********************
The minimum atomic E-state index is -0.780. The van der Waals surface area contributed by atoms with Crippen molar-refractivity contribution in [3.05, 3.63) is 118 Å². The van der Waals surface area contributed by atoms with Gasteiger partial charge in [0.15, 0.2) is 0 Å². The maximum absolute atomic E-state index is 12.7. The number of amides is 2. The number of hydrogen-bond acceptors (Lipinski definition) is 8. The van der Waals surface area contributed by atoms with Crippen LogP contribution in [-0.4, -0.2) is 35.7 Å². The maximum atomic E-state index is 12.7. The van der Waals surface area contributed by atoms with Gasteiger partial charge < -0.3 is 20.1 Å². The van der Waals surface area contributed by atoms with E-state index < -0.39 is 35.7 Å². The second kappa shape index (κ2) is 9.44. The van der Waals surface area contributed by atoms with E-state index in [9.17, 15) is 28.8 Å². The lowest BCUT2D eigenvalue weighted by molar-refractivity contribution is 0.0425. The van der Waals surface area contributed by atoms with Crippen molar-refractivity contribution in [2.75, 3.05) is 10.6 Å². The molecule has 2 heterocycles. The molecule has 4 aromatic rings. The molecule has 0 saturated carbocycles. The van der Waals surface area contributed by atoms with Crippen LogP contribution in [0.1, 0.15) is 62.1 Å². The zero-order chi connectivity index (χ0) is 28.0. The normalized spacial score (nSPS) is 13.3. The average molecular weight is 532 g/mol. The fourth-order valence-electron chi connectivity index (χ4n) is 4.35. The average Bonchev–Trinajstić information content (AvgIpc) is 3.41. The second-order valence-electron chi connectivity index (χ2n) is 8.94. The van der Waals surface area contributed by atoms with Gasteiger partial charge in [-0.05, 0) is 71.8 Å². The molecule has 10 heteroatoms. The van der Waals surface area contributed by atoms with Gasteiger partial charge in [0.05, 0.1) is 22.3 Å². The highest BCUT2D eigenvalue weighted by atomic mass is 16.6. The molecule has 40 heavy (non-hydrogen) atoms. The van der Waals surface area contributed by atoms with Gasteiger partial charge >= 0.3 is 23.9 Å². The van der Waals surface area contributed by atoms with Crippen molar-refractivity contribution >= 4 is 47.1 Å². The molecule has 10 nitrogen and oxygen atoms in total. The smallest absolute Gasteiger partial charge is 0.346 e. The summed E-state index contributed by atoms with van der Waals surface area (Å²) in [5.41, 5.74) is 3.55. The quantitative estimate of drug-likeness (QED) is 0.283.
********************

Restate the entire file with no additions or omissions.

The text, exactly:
The minimum atomic E-state index is -0.780. The van der Waals surface area contributed by atoms with Crippen molar-refractivity contribution in [3.05, 3.63) is 118 Å². The van der Waals surface area contributed by atoms with Gasteiger partial charge in [0.15, 0.2) is 0 Å². The maximum absolute atomic E-state index is 12.7. The number of amides is 2. The number of hydrogen-bond acceptors (Lipinski definition) is 8. The van der Waals surface area contributed by atoms with Crippen LogP contribution in [-0.4, -0.2) is 35.7 Å². The maximum atomic E-state index is 12.7. The van der Waals surface area contributed by atoms with Gasteiger partial charge < -0.3 is 20.1 Å². The van der Waals surface area contributed by atoms with E-state index < -0.39 is 35.7 Å². The second kappa shape index (κ2) is 9.44. The van der Waals surface area contributed by atoms with E-state index in [9.17, 15) is 28.8 Å². The lowest BCUT2D eigenvalue weighted by molar-refractivity contribution is 0.0425. The van der Waals surface area contributed by atoms with Crippen molar-refractivity contribution in [2.75, 3.05) is 10.6 Å². The molecule has 2 heterocycles. The molecule has 4 aromatic rings. The molecule has 0 saturated carbocycles. The van der Waals surface area contributed by atoms with Crippen LogP contribution in [0.1, 0.15) is 62.1 Å². The zero-order chi connectivity index (χ0) is 28.0. The normalized spacial score (nSPS) is 13.3. The average molecular weight is 532 g/mol. The fourth-order valence-electron chi connectivity index (χ4n) is 4.35. The average Bonchev–Trinajstić information content (AvgIpc) is 3.41. The second-order valence-electron chi connectivity index (χ2n) is 8.94. The van der Waals surface area contributed by atoms with Gasteiger partial charge in [-0.05, 0) is 71.8 Å². The molecule has 10 heteroatoms. The van der Waals surface area contributed by atoms with Gasteiger partial charge in [0.05, 0.1) is 22.3 Å². The highest BCUT2D eigenvalue weighted by atomic mass is 16.6. The molecule has 40 heavy (non-hydrogen) atoms. The van der Waals surface area contributed by atoms with Gasteiger partial charge >= 0.3 is 23.9 Å². The van der Waals surface area contributed by atoms with Crippen molar-refractivity contribution >= 4 is 47.1 Å². The molecule has 10 nitrogen and oxygen atoms in total. The smallest absolute Gasteiger partial charge is 0.346 e. The summed E-state index contributed by atoms with van der Waals surface area (Å²) in [5.41, 5.74) is 3.55. The quantitative estimate of drug-likeness (QED) is 0.283.